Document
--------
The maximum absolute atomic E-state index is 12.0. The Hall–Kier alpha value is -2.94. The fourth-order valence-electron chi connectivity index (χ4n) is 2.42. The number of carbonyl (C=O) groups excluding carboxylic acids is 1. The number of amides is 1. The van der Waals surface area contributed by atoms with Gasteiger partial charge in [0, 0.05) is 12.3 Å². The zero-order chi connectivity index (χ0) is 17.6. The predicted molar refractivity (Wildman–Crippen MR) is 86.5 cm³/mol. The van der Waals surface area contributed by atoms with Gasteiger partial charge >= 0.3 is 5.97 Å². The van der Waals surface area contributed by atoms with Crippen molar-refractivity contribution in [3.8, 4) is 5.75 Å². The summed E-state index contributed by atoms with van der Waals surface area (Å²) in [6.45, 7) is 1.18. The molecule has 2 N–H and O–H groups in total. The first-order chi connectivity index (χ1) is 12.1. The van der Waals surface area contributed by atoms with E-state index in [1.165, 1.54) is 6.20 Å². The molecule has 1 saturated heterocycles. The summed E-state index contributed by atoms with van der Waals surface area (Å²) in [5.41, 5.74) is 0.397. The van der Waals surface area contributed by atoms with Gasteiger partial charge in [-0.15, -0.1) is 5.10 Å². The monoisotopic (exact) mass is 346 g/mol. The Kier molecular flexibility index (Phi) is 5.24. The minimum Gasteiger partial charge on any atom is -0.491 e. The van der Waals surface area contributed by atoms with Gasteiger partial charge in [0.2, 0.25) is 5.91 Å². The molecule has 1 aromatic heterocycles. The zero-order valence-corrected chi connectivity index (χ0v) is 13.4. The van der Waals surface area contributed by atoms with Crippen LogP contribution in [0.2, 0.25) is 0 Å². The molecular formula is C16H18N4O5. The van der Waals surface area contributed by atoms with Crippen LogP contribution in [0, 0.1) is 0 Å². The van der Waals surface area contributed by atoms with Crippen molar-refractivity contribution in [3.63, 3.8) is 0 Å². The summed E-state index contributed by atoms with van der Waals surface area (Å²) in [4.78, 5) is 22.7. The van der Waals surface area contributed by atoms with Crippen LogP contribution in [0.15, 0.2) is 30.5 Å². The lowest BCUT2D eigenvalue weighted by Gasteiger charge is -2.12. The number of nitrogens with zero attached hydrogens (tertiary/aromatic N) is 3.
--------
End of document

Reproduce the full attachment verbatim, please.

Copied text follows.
The maximum absolute atomic E-state index is 12.0. The Hall–Kier alpha value is -2.94. The fourth-order valence-electron chi connectivity index (χ4n) is 2.42. The number of carbonyl (C=O) groups excluding carboxylic acids is 1. The number of amides is 1. The van der Waals surface area contributed by atoms with Gasteiger partial charge in [0, 0.05) is 12.3 Å². The zero-order chi connectivity index (χ0) is 17.6. The predicted molar refractivity (Wildman–Crippen MR) is 86.5 cm³/mol. The van der Waals surface area contributed by atoms with Gasteiger partial charge >= 0.3 is 5.97 Å². The van der Waals surface area contributed by atoms with Crippen molar-refractivity contribution in [3.8, 4) is 5.75 Å². The summed E-state index contributed by atoms with van der Waals surface area (Å²) in [6.45, 7) is 1.18. The molecule has 2 N–H and O–H groups in total. The first-order chi connectivity index (χ1) is 12.1. The van der Waals surface area contributed by atoms with E-state index in [1.165, 1.54) is 6.20 Å². The molecule has 1 saturated heterocycles. The summed E-state index contributed by atoms with van der Waals surface area (Å²) in [5.41, 5.74) is 0.397. The van der Waals surface area contributed by atoms with Gasteiger partial charge in [-0.15, -0.1) is 5.10 Å². The monoisotopic (exact) mass is 346 g/mol. The Kier molecular flexibility index (Phi) is 5.24. The minimum Gasteiger partial charge on any atom is -0.491 e. The van der Waals surface area contributed by atoms with Gasteiger partial charge in [0.2, 0.25) is 5.91 Å². The molecule has 1 aromatic heterocycles. The zero-order valence-corrected chi connectivity index (χ0v) is 13.4. The van der Waals surface area contributed by atoms with Crippen LogP contribution in [0.2, 0.25) is 0 Å². The molecular formula is C16H18N4O5. The van der Waals surface area contributed by atoms with Crippen LogP contribution in [0, 0.1) is 0 Å². The van der Waals surface area contributed by atoms with Crippen molar-refractivity contribution in [3.63, 3.8) is 0 Å². The summed E-state index contributed by atoms with van der Waals surface area (Å²) in [4.78, 5) is 22.7. The van der Waals surface area contributed by atoms with Crippen LogP contribution in [0.15, 0.2) is 30.5 Å². The lowest BCUT2D eigenvalue weighted by Gasteiger charge is -2.12. The number of nitrogens with zero attached hydrogens (tertiary/aromatic N) is 3.